Wednesday, December 12, 2007
Who doesn't love something tasty wrapped in dough?
It gives me a warm feeling to think about how so many cultures love to eat foods wrapped in dough. Pierogies, dumplings, wontons, empanadas—the list goes on and on. In Korea, our national dough-wrapped food is 만두, or mandoo. The most traditional version involves a thick doughy skin, more like a pierogi than a wonton, with a filling of mainly crumbled tofu, lots of green onions, perhaps some bean sprouts and/or kimchi, and a bit of meat. We like to eat them bobbing in soup, sometimes with sliced ovals of 떡, dduk, or rice cake. They are as comforting as all foods that are doughy and warm.
One of my favorite places to eat mandoo in Seoul is called, simply enough, 만두집, Mandoo Jip, or Mandoo House, a tiny little hole-in-the-wall restaurant in Apkujongdong. Apkujongdong is probably Seoul’s most chichi neighborhood, full of cafes serving 10,000 won (over $10) coffees, bars serving even more expensive drinks, and hip restaurants for ladies who lunch. It’s wedged into a little shed-like building that is itself wedged into an alley right next to the new Uniqlo, which occupies the space where McDonald’s used to be, right across from the glossy Galleria Department Store. It would look like a little bewildered thing, surprised by what’s sprung up around it, except that it has spruced itself up a bit lately so that everything is shiny and new.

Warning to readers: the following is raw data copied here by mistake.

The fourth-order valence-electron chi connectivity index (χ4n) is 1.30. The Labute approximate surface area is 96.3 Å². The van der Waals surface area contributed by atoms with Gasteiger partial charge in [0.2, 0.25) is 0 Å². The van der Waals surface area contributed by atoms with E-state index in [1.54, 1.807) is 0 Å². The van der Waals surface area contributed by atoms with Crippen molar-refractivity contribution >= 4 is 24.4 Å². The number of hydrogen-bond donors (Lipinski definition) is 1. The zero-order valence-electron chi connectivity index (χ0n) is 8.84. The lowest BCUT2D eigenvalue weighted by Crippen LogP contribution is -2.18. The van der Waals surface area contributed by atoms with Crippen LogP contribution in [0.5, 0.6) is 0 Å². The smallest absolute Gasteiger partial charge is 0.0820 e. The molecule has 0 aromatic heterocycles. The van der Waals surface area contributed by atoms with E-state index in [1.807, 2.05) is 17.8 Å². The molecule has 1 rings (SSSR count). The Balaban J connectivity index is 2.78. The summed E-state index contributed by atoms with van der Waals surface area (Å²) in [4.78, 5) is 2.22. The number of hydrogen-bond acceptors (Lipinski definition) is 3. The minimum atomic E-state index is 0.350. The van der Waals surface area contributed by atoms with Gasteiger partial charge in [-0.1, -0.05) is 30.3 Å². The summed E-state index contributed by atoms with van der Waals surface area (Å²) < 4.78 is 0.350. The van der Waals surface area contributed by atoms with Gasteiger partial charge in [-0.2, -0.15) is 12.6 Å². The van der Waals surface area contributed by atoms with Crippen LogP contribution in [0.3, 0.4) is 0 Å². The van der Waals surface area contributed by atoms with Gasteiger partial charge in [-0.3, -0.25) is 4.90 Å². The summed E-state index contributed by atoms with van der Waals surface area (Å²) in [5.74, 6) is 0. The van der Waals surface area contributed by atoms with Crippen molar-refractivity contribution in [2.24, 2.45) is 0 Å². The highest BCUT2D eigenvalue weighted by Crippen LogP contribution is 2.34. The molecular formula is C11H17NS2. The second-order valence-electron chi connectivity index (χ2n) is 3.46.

For 7,000 won, you get cabbage kimchi, a refreshingly spicy and slightly raw julienned radish, and a big steaming bowl of fat mandoo. It’s all very bare-bones—there’s nothing in the beef-broth soup than a sprinkling of Korean red pepper powder that gives it a heartening bite.
Such a fat little bundle that has been boiled in beef broth is likely to be scalding hot, and so you are supposed to take one mandoo out of the soup, place it in the little side dish provided for you, and cut it with your spoon into pieces, adding a bit of scallion-spiked soy sauce with each bite. The dough here achieves that perfect, difficult balance, thick but not starchy, satisfying rather than stupefying. The chopped green onions in the filling are not just a side note, they take up a lot of room, adding a clean, green sharpness to the crumbled tofu. The filling is seasoned so well, you only need a dab of soy sauce to make it complete.
This is the kind of Korean food I miss the most when I am in New York, a small restaurant making one thing so well, it becomes a minor masterpiece.